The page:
I can see how it can be viewed as not a problem when they child is small but my twenty two year old autistic cousin can become violent when he struggles to understand something or there's something he doesn't want to do. He's over six feet tall and has hit and thrown things at a number of the teachers at the special school he used to go to.

    My sick aunt has to put up with his mood swings and be careful of how she phrases things so that he doesn't get angry. My uncle just shuts himself in his office and rarely comes out.

    That is what's bad about illnesses/syndromes (whatever you want to call them) that affect mental development. For the care givers it's pretty much a life sentence : (
    'life sentence' is actually kind of offensive :/ Obviously we don't agree on thsi so I won't get into it, but I know of two people (a friend of my mum's and a friend of a friend) who've had their severely autistic children - well, adults - moved to group homes / specialist care for people with their needs. If your aunt is really finding things that much of a struggle, it might be a bit better for both of them if she looks into at least some kind of respite.

    Everyone's different, I suppose that's my point. Maybe some people would have aborted if they thought their child would be disabled because they'd heard stories like your aunt's. When actually baby could have turned out like katb's son, or my beautiful little cousin... That's a sad thought for me.

  4. #24
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    I can see how the term 'life-sentence' could be seen as offensive personally but I also see it as being true in many situations :L Adults with severe learning/behavior problems are incredibly hard work. They have to be suppervised 24/7 for the rest of thier lives. If you have a disabled child in your 20/30's you will never have a day off for the rest of your life - that is a life-sentence imo.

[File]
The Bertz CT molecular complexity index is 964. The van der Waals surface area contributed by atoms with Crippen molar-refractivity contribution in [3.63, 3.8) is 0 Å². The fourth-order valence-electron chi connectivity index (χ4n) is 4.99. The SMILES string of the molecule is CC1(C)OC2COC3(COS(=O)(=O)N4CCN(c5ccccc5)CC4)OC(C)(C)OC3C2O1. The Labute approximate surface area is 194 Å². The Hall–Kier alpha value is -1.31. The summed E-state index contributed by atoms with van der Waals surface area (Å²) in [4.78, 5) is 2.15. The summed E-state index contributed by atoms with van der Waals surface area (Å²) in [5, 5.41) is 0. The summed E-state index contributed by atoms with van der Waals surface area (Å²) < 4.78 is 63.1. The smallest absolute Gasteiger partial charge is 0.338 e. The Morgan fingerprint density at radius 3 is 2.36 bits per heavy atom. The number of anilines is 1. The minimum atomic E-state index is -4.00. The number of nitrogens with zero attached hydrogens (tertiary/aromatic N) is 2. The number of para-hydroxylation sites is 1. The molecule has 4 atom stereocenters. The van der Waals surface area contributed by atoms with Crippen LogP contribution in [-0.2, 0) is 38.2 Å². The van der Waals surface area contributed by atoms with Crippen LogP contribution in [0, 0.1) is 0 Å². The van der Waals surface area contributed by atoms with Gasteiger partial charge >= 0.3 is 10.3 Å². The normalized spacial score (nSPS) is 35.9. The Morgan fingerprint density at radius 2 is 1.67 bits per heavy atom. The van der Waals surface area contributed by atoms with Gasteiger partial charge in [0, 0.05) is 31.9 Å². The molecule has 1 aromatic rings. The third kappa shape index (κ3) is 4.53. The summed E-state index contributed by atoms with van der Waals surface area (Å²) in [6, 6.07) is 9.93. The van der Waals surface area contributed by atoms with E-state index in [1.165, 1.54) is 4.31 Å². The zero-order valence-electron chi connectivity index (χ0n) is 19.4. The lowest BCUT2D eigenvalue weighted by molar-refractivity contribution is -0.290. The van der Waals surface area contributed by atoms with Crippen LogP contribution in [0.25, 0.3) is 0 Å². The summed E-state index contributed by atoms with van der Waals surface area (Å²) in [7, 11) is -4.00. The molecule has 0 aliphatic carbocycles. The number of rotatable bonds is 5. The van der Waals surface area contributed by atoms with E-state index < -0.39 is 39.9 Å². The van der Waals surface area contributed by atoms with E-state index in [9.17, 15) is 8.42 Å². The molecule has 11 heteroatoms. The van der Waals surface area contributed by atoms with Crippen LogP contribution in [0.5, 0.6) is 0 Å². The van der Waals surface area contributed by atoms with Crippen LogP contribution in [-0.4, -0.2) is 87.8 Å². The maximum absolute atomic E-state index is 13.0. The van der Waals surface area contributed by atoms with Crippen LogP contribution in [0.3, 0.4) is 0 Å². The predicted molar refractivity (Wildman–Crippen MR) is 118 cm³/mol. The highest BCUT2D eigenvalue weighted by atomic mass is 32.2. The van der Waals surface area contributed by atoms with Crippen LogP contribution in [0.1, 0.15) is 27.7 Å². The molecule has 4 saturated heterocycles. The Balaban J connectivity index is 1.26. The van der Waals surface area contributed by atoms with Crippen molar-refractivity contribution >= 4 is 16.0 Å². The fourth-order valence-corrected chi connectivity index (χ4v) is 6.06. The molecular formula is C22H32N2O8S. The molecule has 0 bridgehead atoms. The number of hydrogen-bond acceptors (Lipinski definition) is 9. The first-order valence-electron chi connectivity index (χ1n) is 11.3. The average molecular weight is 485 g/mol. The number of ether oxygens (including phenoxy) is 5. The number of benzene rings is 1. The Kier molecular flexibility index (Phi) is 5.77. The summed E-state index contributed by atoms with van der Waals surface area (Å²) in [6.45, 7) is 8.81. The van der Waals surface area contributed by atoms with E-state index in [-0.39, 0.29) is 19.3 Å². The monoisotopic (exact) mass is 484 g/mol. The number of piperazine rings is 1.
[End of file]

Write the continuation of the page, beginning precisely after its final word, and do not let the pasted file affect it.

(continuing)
5. #25

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    My cousin went to respite care once for a weekend and he was supposed to go there regularly after that since he said he enjoyed it but he refused to go when the next weekend came up. I don't think my aunt and uncle have ever considered a care home for him though but to be honest they might have to start thinking about it. They're both nearly sixty and grandma and granddad (who live with them) are eighty six and ninety one. : /

    I wasn't intending to offend anyone by the way, so I'm sorry if I did. : )
    Last edited by PierreSentMe; 03-15-2012 at 12:31 AM.
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  6. #26

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    autism isnt detected at birth as most are not diagnosed until pre/school age so not sure how the abortion argument would work on such matters?

  7. #27